Adopting Littermates, Yay or Nay?

Adopting Littermates, yay or nay?
Adopting Littermates, yay or nay?

Three and a half years ago we adopted our little boys, Santana and Pantera, who are littermates.  They have been together their whole lives.  At the time we adopted them, we were told they were about 18 months old, which would make them 5 now.  Our vet thinks they are considerably older though, and she ages them around 7 right now. No one ever said anything to us about adopting littermates being a bad idea, and they weren’t really puppies at the time.

Our last litter of foster puppies was adopted out two weeks ago, and two of them went to the same home, young newlyweds who are experienced dog owners.  She used to work at a dog groomer, but is now a stay at home dog mom. A third puppy went to his mother.

Since then everyone I’ve talked to has told me what a bad idea that is.  I had never heard about it being a bad idea before.  I’ve always thought is was great that they got to stay together.  So I’ve been researching the subject.

Our experience with adopting littermates

We had no real problems with our little boys, it may be because they were older when we adopted them, or we may just be the exception to the rule.  It was actually a big help to us.  Pantera is our nervous, ADD boy.  He has approximately a 3-second attention span.  This is very evident when you call him to the house after outside playtime.  He gets distracted running up the back hill, about 50ft, at least once every time.   Santana, on the other hand, was so easy to train, very focused, and incredibly smart, sometimes too much so.  So I trained Santana, then had Pantera watch him.  It worked well for us.  So well in fact, that I started using them to train any foster dogs that they got along with.

Adopting littermates, the possible problems:

So the experts say that adopting littermates is a bad idea.  And that most “good breeders” won’t allow two of their puppies to go to the same home.  I’ve also heard that a lot of animals shelters and rescues also won’t allow two puppies from the same litter to go to the same homes either.  I’ve also seen many puppies be adopted out together, and end up happy.

The experts’ reasons against adopting littermates:


They bond more strongly with each other than with their new humans, because they’ve been together all of their lives.  This wasn’t a problem with our little boys, although they have a strong bond, and Pantera is definitely more confident when Santana is around, they are bonded strongly with us.  They aren’t quite “velcro” dogs, but close.  They like to be with their people.  And they’re actually very protective of us.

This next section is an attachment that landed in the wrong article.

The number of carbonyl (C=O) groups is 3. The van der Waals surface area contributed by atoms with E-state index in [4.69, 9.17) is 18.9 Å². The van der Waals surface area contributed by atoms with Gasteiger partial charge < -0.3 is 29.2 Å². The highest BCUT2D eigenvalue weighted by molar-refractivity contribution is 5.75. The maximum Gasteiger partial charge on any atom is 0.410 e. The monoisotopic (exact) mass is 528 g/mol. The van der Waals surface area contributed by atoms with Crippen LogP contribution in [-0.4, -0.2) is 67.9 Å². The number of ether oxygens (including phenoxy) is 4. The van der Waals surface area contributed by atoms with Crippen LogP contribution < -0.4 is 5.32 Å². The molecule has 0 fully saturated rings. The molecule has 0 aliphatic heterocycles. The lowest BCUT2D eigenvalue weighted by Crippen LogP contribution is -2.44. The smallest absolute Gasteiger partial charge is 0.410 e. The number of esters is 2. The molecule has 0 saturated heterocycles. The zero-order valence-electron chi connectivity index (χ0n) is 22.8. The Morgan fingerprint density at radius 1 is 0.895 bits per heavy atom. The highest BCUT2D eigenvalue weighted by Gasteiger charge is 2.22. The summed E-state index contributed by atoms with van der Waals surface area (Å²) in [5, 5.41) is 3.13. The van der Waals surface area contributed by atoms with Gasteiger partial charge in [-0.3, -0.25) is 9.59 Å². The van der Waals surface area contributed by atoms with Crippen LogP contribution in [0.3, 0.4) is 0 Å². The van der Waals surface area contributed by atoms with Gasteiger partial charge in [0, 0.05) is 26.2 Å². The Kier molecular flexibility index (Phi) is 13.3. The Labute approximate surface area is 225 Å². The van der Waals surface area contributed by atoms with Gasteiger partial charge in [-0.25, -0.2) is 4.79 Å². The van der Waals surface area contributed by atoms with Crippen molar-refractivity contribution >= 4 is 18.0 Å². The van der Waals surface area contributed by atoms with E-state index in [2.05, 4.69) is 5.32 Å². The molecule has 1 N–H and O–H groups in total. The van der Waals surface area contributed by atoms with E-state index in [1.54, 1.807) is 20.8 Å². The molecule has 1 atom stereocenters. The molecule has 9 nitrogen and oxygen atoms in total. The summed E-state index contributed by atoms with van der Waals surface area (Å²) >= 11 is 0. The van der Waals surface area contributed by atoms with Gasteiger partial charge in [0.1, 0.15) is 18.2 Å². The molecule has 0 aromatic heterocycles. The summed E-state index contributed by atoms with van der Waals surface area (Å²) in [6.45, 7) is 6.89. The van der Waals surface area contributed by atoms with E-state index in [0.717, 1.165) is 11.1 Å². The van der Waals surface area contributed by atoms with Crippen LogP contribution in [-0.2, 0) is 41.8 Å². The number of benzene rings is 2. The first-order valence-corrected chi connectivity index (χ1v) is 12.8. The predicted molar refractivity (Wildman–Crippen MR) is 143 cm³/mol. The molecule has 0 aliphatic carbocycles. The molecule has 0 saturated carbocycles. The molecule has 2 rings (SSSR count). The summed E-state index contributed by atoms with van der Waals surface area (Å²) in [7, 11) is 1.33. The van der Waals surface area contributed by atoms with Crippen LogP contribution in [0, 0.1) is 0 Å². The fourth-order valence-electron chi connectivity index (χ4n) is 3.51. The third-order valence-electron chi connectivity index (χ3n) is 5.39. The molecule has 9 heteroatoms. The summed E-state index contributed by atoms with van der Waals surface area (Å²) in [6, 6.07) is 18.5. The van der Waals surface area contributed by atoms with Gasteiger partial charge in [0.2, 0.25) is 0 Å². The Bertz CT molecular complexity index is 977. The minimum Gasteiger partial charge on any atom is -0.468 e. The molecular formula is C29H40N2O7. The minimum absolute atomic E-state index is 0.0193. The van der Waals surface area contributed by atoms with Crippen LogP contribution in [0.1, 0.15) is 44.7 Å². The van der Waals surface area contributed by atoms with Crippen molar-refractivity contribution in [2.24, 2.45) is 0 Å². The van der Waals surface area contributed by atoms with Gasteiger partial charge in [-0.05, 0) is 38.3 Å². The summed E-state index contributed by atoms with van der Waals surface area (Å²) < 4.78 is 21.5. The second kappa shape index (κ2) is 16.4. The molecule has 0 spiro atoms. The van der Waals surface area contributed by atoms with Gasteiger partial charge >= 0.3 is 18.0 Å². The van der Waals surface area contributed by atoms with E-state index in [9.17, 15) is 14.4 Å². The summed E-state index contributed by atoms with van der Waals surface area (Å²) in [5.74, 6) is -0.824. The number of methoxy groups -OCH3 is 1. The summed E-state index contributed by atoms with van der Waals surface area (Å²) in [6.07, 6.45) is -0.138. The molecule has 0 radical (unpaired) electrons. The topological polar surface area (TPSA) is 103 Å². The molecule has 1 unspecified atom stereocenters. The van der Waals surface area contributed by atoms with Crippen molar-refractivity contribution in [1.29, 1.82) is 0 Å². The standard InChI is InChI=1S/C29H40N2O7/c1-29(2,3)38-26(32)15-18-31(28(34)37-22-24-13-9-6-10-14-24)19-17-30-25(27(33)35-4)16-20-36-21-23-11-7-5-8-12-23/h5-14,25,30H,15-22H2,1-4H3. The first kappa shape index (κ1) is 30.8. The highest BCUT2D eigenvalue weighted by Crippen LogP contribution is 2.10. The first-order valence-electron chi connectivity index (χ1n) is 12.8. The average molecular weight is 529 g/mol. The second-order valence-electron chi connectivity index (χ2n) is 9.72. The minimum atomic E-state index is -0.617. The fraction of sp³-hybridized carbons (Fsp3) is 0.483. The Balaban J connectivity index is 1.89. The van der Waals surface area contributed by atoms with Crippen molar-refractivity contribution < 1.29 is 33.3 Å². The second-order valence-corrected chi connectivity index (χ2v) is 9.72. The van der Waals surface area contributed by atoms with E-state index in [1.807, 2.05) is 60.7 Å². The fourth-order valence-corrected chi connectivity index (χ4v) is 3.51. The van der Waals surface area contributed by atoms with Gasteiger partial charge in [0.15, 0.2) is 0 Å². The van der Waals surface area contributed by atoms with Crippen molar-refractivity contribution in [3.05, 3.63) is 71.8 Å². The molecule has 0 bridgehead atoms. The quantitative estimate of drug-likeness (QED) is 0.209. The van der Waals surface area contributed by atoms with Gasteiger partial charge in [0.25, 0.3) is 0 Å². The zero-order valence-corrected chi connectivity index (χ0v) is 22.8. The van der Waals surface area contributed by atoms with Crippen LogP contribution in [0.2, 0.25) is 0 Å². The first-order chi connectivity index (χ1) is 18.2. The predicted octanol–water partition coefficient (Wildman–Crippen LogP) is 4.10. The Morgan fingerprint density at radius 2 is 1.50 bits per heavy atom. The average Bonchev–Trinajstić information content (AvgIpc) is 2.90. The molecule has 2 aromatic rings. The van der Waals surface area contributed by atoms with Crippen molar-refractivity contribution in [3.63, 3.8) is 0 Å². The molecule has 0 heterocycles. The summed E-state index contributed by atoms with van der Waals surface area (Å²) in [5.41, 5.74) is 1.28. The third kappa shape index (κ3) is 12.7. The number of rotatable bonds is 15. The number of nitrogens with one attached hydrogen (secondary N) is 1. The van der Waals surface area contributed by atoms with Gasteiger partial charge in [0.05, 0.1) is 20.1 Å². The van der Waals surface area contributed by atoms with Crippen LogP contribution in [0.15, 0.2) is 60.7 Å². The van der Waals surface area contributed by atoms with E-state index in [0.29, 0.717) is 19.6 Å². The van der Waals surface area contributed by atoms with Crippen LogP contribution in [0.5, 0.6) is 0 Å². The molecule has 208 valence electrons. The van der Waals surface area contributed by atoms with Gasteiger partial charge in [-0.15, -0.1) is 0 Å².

Potty training two puppies at once is a lot more work, they won’t be on the same schedule.  As someone who has worked on housebreaking three litter of puppies this year alone, I have to disagree.  But then I’m told I’m a bit anal about my dog’s schedules.  All of my dogs have a potty break, on schedule, every four hours, whenever possible.  With the litters of puppies, the schedule was a little more flexible and was every 2 hours.  Or whenever they were just waking up from a nap, or about 45 minutes after they ate.  My biggest problem with housebreaking the whole litters was that I could only handle two at a time and the ones that had to wait for their turns sometimes had accidents in the playpen before I got them outside too.

Attention and Socialization:

Puppies need individual socialization and attention.  This I agree with wholeheartedly.  Each puppy/dog needs to spend alone time with their humans, no matter their age.  I do one on one time with every dog in our household as often as possible.  They all get to go on outings whenever possible too.  Sometimes in pairs, sometimes alone.


One of the reasons experts recommend against adopting littermates together is that they can sometimes fight.  Usually when they’re in the adolescent stage.  And it happens more often with puppies of the same sex.  We never had this problem with our boys, but they were past that age when we got them.  They have never once gotten into a fight with each other.  Santana does, however, have an issue with Pomeranians, and has to be kept away from Woobie, and any foster Poms we have.


Yes, training two dogs at one time is harder, unless you have a pair like our boys where one is unfocused.  Training them separately is best.  It also gives them one on one time with their humans.


Yes, adopting littermates is more expensive.  You need two of everything.  And sometimes two puppies can be a lot more destructive than one, so the expenses can add up quickly.

Adopting Littermates, Yay or Nay?

The experts warn against it.  A lot of breeders I’ve talked to won’t allow it.  A lot of shelter administrators allow it only in certain circumstances, such as previous adopters who are very experienced dog owners.

Me, I think it’s fine.  I think it’s great when littermates get to stay together.  I might feel differently if my little brothers had been difficult to raise, but they weren’t.  Having them together was actually easier for us, because of Pantera’s unfocused attention span.  He really is a much more confident dog when his brother is around.  He’s definitely a follower, not a leader.  But they do spend time apart each day.  Santana spends half of his day with his adopted little sister, Monkey.  Pantera spends that time either at my feet, or on my lap.

Have you raised littermates?  What are your experiences?

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